Tuesday, April 06, 2010

American Hardwoods: Basswood


From German folklore, the "tree of lovers" is a symbolic and hallowed lime tree (known in the US as Basswood) and was believed by the ancients to hold sacred powers that could unearth the truth. In rural Germany, public trials and court appearances were frequently held sub tilia (Under the lime-tree).








A medieval love poem by W. von der Volgelweide ( 1170-1230) begins with a reference to the lime tree:






Under the lime tree




on the open field




where we two had our bed




you still can see lovely both




broken flowers and grass




on the edge of the woods in a vale




tandaradei




sweetly sang the nightingale





In Europe, lime trees have been known to live for centuries, with a coppice in Gloucestershire that has been estimated at 2,000 years old. A well known lime lives in the courtyard of the Imperial Castle at Nuremburg, looking ancient and infirm. Tradition says was planted by the Empress Cunigune (wife of Henry II of Germany) and 900 years later was sending forth 'thrifty' leaves on it's two or three remaining branches.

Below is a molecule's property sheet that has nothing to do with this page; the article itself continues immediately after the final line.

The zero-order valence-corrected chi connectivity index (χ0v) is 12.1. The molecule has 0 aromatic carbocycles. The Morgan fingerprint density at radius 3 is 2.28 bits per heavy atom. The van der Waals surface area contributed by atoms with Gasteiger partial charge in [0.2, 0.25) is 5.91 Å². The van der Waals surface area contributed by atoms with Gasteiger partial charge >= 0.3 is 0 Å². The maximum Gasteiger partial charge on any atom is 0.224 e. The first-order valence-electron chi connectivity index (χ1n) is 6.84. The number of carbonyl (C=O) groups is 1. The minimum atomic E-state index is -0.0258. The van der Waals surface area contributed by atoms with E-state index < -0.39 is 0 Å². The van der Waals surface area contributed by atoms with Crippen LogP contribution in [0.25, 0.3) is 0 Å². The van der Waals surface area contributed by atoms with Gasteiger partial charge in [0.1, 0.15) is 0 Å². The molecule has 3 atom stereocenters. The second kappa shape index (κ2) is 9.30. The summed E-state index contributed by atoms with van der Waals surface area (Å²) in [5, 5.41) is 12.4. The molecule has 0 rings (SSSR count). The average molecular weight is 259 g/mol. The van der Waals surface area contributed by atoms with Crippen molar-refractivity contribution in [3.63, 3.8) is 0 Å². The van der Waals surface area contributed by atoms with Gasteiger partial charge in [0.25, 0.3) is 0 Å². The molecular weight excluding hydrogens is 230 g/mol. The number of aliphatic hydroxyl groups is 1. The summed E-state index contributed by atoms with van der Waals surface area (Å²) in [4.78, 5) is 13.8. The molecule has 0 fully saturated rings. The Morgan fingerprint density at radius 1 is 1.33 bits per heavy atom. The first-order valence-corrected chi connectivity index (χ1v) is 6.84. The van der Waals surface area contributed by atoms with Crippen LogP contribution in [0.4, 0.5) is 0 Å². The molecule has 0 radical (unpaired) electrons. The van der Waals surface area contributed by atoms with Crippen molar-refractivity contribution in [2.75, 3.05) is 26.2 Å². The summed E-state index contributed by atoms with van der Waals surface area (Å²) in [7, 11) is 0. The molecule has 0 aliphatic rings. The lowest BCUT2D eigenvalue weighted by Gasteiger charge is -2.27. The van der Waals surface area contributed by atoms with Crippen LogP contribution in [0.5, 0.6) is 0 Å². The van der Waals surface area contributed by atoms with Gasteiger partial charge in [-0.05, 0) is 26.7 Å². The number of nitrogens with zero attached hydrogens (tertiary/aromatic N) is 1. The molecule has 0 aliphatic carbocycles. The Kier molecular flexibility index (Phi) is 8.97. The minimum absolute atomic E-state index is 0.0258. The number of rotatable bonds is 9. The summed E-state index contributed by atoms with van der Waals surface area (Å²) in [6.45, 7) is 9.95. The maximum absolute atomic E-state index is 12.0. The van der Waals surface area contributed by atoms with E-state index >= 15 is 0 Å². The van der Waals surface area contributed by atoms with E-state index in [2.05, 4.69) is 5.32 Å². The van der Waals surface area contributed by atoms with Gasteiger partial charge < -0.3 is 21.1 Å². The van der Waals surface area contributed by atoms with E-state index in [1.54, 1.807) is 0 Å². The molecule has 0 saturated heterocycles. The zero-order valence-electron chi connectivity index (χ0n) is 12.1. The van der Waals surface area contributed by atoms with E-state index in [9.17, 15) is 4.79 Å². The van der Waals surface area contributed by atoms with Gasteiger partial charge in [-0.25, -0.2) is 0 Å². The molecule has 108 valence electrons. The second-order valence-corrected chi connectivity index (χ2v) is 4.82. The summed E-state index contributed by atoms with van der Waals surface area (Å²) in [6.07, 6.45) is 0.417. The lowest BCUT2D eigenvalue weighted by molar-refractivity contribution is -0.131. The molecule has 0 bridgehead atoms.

Basswood are large, deciduous trees that reach 70 - 100 feet tall, with oblique-cordate leaves in a bountiful, dense head of foliage. The leaves of Basswood are heart-shaped and asymmetric and the tiny fruit (looks like peas) hang attached to a ribbon-like, greenish bract. The nectar-producing flowers make Basswoods important honey plants for beekeepers, producing a ver y pale but richly flavored monofloral honey.






The limeflowers, leaves, wood and charcoal are used in medicine for treatment of colds, coughs, fever, infections, inflammation, high blood pressure, headache/migraine, and sedative. The plant contains tannins that can act as an astringent and active ingredients used as antioxidants, voliatle oils.






The International World War Peace Tree is a basswood on the southwestern edge of Darmstadt, Indiana - serving as a reminder of Germany's armistice with the United States. Brought to the US in 1912 as a seedling by Joseph Freudenburg (prior to World War I) and finally planted in 1918 at his sister-in-laws property when the armistice was signed.


Basswood is prefered species in my craft, woodburning. It's softness and bright tone lends itself for contrast, sharpness and for delicate shading.




Our next installment of American Hardwoods is Birch. Please visit Edge of the Wildwood to learn all about wood, and to share your thoughts on the AH series:)


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